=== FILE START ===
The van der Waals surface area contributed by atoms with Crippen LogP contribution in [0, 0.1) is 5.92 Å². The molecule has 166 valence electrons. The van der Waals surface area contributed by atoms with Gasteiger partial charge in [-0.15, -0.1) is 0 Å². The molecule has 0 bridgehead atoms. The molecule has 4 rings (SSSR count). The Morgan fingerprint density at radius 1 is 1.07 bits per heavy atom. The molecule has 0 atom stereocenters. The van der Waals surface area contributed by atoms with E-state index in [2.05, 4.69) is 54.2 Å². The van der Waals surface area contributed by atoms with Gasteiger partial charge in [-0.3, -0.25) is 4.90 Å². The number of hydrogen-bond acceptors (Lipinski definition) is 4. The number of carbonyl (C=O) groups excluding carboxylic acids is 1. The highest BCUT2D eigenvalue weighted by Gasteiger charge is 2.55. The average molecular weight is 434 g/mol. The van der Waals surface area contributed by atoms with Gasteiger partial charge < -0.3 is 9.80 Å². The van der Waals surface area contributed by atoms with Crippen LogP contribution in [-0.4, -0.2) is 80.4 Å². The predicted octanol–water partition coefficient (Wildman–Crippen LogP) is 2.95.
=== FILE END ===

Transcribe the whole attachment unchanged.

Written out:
The van der Waals surface area contributed by atoms with Crippen LogP contribution in [0, 0.1) is 5.92 Å². The molecule has 166 valence electrons. The van der Waals surface area contributed by atoms with Gasteiger partial charge in [-0.15, -0.1) is 0 Å². The molecule has 0 bridgehead atoms. The molecule has 4 rings (SSSR count). The Morgan fingerprint density at radius 1 is 1.07 bits per heavy atom. The molecule has 0 atom stereocenters. The van der Waals surface area contributed by atoms with E-state index in [2.05, 4.69) is 54.2 Å². The van der Waals surface area contributed by atoms with Gasteiger partial charge in [-0.3, -0.25) is 4.90 Å². The number of hydrogen-bond acceptors (Lipinski definition) is 4. The number of carbonyl (C=O) groups excluding carboxylic acids is 1. The highest BCUT2D eigenvalue weighted by Gasteiger charge is 2.55. The average molecular weight is 434 g/mol. The van der Waals surface area contributed by atoms with Gasteiger partial charge < -0.3 is 9.80 Å². The van der Waals surface area contributed by atoms with Crippen LogP contribution in [-0.4, -0.2) is 80.4 Å². The predicted octanol–water partition coefficient (Wildman–Crippen LogP) is 2.95.